Robert Chew, who played Proposition Joe on The Wire, has passed on at the far too young age of 52. And, reading his obituary, one sees that he was actually from Baltimore, not one of those British dudes playing a role (Idris Elba and Dominic West, I’m looking at y’all).
Robert F. Chew, an actor best known for his roles in gritty HBO dramas like “The Corner” and “The Wire,” died on Thursday at his home in Baltimore. He was 52. The cause was a heart attack, said his sister, Clarice Chew. Mr. Chew was a well-regarded stage actor when he began appearing in television shows created by or based on the work of David Simon and Edward Burns. He played a shoe salesman on “The Corner” and the drug supplier Wilkie Collins on the NBC drama “Homicide: Life on the Street.”
As Proposition Joe Stewart, the portly, deeply connected and relatively civil drug kingpin on “The Wire,” he preferred to broker deals between rival drug factions rather than resort to violence. “We were looking for somebody that was sensible and even paternal, as almost a foil to the rest of the brutality and ambition that you were seeing in that underground economy,” Mr. Simon said on Friday. “So you needed him to be incredibly human, funny, connected to whoever’s in the room, and yet he’s a gangster.”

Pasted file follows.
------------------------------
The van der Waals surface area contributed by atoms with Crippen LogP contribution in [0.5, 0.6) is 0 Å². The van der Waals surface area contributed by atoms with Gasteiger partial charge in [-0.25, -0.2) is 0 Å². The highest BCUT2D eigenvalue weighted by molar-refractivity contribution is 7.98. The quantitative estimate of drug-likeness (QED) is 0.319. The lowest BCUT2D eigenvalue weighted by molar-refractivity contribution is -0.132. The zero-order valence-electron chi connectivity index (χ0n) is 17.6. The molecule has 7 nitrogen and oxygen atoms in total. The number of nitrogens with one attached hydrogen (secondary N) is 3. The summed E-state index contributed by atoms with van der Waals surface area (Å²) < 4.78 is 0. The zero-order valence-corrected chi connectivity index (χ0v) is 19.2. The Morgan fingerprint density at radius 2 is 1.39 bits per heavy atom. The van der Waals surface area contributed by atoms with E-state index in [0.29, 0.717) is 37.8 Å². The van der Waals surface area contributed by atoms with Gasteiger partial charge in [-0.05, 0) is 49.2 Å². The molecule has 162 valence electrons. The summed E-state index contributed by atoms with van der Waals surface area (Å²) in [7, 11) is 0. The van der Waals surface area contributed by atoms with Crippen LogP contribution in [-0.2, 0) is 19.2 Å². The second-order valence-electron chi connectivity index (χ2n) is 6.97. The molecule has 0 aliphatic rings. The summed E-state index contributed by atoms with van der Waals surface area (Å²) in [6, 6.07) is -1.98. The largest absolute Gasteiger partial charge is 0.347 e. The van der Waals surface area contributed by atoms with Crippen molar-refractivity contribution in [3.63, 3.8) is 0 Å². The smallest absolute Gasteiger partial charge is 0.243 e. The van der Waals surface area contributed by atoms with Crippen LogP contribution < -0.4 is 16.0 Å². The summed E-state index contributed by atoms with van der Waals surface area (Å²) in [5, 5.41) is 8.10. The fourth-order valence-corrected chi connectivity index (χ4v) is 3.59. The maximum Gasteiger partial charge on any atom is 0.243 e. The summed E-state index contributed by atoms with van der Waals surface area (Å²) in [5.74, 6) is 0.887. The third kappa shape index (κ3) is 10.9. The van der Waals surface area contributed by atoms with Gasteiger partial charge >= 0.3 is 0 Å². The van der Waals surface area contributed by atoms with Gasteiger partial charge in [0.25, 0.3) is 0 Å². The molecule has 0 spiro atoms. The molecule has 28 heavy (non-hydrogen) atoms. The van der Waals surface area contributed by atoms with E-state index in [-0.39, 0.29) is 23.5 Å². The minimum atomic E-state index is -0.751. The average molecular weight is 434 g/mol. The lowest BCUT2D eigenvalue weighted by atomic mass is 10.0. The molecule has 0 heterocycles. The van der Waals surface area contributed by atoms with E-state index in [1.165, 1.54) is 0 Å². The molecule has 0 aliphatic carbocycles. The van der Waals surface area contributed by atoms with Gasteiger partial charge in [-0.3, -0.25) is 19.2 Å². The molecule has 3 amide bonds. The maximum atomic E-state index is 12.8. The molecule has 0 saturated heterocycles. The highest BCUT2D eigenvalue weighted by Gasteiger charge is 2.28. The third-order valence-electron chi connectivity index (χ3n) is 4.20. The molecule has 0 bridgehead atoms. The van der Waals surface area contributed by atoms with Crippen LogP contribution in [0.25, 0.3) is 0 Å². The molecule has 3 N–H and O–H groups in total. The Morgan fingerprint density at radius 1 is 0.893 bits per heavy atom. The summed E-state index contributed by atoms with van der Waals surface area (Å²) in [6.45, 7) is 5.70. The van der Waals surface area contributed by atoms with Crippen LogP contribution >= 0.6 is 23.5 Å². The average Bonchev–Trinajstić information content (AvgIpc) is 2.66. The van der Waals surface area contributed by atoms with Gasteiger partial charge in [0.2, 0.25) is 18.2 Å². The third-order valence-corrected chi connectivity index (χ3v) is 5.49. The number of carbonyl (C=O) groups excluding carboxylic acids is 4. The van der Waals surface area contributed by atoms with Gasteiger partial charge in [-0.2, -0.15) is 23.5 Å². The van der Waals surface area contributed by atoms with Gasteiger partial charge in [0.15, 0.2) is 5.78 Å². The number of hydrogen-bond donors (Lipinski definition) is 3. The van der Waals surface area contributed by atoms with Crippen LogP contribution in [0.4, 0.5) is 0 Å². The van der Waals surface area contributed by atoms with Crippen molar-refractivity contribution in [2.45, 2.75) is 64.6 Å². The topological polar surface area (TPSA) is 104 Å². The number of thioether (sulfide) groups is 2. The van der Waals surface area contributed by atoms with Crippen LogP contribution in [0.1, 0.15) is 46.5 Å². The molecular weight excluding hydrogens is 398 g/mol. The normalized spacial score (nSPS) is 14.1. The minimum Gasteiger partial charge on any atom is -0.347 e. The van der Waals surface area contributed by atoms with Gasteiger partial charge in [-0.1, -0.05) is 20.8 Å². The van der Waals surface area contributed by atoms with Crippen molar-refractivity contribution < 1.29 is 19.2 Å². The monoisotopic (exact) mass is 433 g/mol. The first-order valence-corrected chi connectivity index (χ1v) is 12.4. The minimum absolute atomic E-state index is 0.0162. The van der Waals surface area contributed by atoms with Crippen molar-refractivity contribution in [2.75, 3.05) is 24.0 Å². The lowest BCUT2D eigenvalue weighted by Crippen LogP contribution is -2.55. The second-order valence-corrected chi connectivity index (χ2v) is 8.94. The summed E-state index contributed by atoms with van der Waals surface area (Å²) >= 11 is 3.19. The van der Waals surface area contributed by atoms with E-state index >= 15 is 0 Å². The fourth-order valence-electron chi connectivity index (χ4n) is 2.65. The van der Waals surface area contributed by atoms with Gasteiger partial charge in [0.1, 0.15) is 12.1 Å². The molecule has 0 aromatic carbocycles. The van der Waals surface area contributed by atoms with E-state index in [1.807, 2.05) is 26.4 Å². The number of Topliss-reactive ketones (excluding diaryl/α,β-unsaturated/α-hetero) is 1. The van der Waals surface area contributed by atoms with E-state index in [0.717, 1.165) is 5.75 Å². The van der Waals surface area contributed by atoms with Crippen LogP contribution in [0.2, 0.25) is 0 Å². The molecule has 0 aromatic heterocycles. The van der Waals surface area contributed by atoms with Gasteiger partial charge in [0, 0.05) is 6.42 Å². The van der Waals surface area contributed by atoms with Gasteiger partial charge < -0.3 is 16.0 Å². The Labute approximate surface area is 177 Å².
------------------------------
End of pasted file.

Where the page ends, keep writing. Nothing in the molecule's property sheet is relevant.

He recalled one scene in which Mr. Chew used four different voices while calling a telephone number that turns out to be that of Baltimore’s homicide unit. “He becomes four different characters before your eyes,” Mr. Simon said. “It was a soliloquy of pure acting.”
Robert Francell Chew was born on Dec. 28, 1960, in Baltimore. He graduated from Patterson Park High School and then studied music at Morgan State University.